Sarbanes-Oxley Whistleblower Update: As discussed in this prior D & O Diary post, one of the most important legacies of the Enron era may be the Sarbanes-Oxley Whistleblower protection. Two recent developments increase the likelihood that this statutory provision may become increasingly significant.

On June 9, 2006, in a closely watched case involving the first worker to win protection as a whistleblower under the Sarbanes-Oxley Act, the U.S. Department of Labor Administrative Review Board held that the whistleblower’s employer must reinstate him to the position he held before he was fired for criticizing the employer’s accounting practices. The decision may be found here. A Washington Post article (registration required) describing the decision can be found here.

Update: CFO.com has a June 28, 2006 post in which it reports that Cardinal Bancshares (the defendant in the whistleblower case described above) has "decided once again to refuse a Department of Labor judge's recommended order to reinstate the bank's former CFO....Instead, the bank holding company plans to wwait and see whether the DoL or [the plaintiff] brings an action against the company in U.S. District Court."

The U.S. Supreme Court’s June 22, 2006 decision in a Title VII case could further strengthen the Sarbanes-Oxley Act’s whistleblower protection. The Court held that any adverse actions by an employer – whether in or out of the workplace, and even if they fall short of dismissal or demotion – can be illegal if they would dissuade a “reasonable” employee from filing a discrimination complaint. According to the Wall Street Journal’s (subscription required) June 23, 2006 article discussing the decision, “[w]hile the ruling was in a discrimination complaint, employment lawyers said it is likely to influence retaliation cases of all sorts, including age bias and whistleblower claims under the Sarbanes Oxley law.”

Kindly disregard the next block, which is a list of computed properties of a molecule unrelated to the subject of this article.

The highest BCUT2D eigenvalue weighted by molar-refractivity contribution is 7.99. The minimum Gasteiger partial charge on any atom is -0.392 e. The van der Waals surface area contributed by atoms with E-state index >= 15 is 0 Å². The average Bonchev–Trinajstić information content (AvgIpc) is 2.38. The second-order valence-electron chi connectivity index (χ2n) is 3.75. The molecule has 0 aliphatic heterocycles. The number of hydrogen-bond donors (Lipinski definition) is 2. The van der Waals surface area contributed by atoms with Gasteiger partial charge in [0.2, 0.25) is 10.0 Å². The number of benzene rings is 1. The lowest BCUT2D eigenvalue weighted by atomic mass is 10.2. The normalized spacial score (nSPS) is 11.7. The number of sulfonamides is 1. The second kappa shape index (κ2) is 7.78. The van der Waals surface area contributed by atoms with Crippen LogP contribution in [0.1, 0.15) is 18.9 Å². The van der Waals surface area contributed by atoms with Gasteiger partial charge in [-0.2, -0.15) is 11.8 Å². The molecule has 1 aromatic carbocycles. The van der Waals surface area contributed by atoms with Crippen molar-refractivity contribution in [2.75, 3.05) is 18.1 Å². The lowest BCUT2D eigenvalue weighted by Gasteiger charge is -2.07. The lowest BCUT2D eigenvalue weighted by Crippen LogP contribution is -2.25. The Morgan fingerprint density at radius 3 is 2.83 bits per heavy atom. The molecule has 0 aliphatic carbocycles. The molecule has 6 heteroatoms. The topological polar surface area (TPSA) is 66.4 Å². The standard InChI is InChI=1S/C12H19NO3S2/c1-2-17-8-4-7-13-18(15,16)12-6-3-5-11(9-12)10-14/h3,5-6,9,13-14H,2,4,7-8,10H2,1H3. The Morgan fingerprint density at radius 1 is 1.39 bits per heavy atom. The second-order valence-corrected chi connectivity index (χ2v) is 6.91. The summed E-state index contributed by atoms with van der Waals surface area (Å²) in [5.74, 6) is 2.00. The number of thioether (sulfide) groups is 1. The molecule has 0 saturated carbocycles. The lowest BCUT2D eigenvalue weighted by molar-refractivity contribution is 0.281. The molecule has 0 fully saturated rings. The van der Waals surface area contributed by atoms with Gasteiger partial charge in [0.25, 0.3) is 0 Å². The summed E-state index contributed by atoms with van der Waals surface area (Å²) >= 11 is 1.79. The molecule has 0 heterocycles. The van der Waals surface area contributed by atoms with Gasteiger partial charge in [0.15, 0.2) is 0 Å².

Outside Director Liability: After outside directors of Enron and WorldCom were forced to contribute to the class action settlements out of their own assets without recourse to insurance or indemnity, a great debate ensued about whether the settlements represented a trend or were mere artifacts of unique cases. A scholarly overview of outside director liability by Michael Klausner of the Stanford Law School summarized in the June 2006 issue of the PLUS Journal (registration required) statistically examines the historical evidence and concludes that outside directors personal exposure is limited to “very narrow exceptions.” The Enron and WorldCom settlements may, according to Professor Klausner, be understood as the outcomes of “exceptional scenarios.” He further comments that to protect themselves from their remote exposure to liability, outside directors should be sure that their companies have a “state-of-the-art D & O Policy with appropriate severability, bankruptcy and other protections.”